Poverty Simulation

Students and community members came together on Martin Luther King Jr. day for a poverty simulation. The event consisted of “families” living in poverty and the “services” provided in the community. A total of 80 people participated in the simulation held at Collegiate United Methodist Church and Wesley Foundation Annex.

Emily Eppens

When was the last time you had to choose between eating a meal or going without a home? 

The Volunteer Center of Story County hoped to show what living in poverty looks like in Story County by hosting a poverty simulation event at Collegiate United Methodist Church as a way to honor Martian Luther King Jr. 

The event was composed of about 55 people who were all assigned a ‘family’ and an identity used for the simulation. Throughout the simulation, it was each family’s job to figure out how to provide food, shelter, appropriate childcare and cope with crises that a family living under the poverty line might face on a day-to-day basis.

“We started planning this event about two months ago,” said Ashley Maurer, generation coordinator with the Volunteer Center of Story County. “The idea behind it is to try to help people understand the challenges of living in poverty and the stress that it creates, and how that impacts not only month-to-month life but everyday life.”

Mower said the event has received a lot of Iowa State participation, some students taking it as a requirement for a class or internship while others were connected through ISU clubs and organizations.

The event was split into a ‘month’ and four 15-minute intervals marked a ‘week’ in the simulation. Each family had its own diverse circumstance.

Some were recently unemployed, some abandoned by their ‘breadwinner,’ and some homeless or a family receiving government assistance for families in need. Still others are without a family, often senior citizens living off of social security income.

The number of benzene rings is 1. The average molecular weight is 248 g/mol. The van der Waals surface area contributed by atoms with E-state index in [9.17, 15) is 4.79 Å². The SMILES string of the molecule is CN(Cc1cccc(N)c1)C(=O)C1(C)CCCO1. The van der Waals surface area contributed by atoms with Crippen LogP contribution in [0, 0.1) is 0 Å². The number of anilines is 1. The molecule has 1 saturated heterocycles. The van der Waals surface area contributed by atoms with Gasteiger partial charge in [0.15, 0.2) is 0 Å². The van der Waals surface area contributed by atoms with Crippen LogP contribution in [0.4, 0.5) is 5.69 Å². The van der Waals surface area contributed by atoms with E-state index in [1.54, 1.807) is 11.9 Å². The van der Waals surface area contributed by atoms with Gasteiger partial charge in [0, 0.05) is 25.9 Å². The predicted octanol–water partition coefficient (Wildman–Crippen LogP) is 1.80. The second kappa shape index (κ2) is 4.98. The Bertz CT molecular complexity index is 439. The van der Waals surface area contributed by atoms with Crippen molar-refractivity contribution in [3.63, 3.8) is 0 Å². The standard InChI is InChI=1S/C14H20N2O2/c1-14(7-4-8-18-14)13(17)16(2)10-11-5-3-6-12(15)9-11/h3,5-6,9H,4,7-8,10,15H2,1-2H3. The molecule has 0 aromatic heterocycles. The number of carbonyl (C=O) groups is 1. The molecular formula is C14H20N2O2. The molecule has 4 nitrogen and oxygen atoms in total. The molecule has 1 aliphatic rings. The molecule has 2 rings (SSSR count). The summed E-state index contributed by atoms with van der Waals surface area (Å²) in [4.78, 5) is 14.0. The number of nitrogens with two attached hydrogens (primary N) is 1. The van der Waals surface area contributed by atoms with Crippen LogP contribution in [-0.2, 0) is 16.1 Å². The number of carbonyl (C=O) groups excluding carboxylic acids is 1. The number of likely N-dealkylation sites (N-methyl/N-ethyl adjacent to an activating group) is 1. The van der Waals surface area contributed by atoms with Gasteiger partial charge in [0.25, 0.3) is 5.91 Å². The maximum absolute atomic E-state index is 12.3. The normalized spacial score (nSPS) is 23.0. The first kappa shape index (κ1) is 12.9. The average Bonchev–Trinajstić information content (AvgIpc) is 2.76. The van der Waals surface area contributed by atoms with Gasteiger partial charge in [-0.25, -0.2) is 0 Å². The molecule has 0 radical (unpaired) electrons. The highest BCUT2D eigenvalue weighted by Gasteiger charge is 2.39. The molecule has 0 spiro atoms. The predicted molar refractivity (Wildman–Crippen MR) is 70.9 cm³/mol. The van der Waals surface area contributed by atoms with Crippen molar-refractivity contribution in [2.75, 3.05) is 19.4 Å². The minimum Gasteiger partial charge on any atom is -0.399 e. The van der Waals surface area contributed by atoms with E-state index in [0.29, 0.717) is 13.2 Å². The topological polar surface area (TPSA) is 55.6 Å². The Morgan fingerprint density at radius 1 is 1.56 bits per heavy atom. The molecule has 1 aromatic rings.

“It’s a lot more difficult than I thought [it would be],” said Matthew McGill, sophomore in computer engineering. “There [are] a lot of unexpected costs that you can’t plan for. There’s just a lot to balance.”

In addition to the simulation families, services to help the families were run by volunteers. Some of these services included daycare, a bank, a pawn shop, social services and a general employer. If employed or school-aged, a family member was to spend seven minutes of the 15-minute week at the general employer or school.

During the event, volunteers walked around and handed out cards that gave a particular circumstance that the families would have to deal with. Some cards were marked with ‘sickness,’ which meant missing a week of work and pay or a notice of a death in the family and transportation costs to attend the funeral.

Others held good news, such as a friend paying back money that they borrowed. An illegal activities person was also elected to offer crime as a source of help to the families in need — if caught by the elected police officer, they were put in jail.

Jodie Hansen, a volunteer working as a pawn broker for the event, shared that in her personal experience with living in poverty, asking for help is one of the hardest things to do. You get to the point when you cannot take the humiliation anymore.

“It’s a harsh critique that many people often get,” Maurer said. “It’s difficult for us not living in poverty to understand what it is actually like to live beneath the poverty line.”

The Cambridge food pantry collected 70 units of food at the event and will be set up throughout the week at a Nevada extension office and the Volunteer Center of Story County for further donations.       

For more information on poverty in Story County and how to get involved in the fight against it, visit vcstory.org.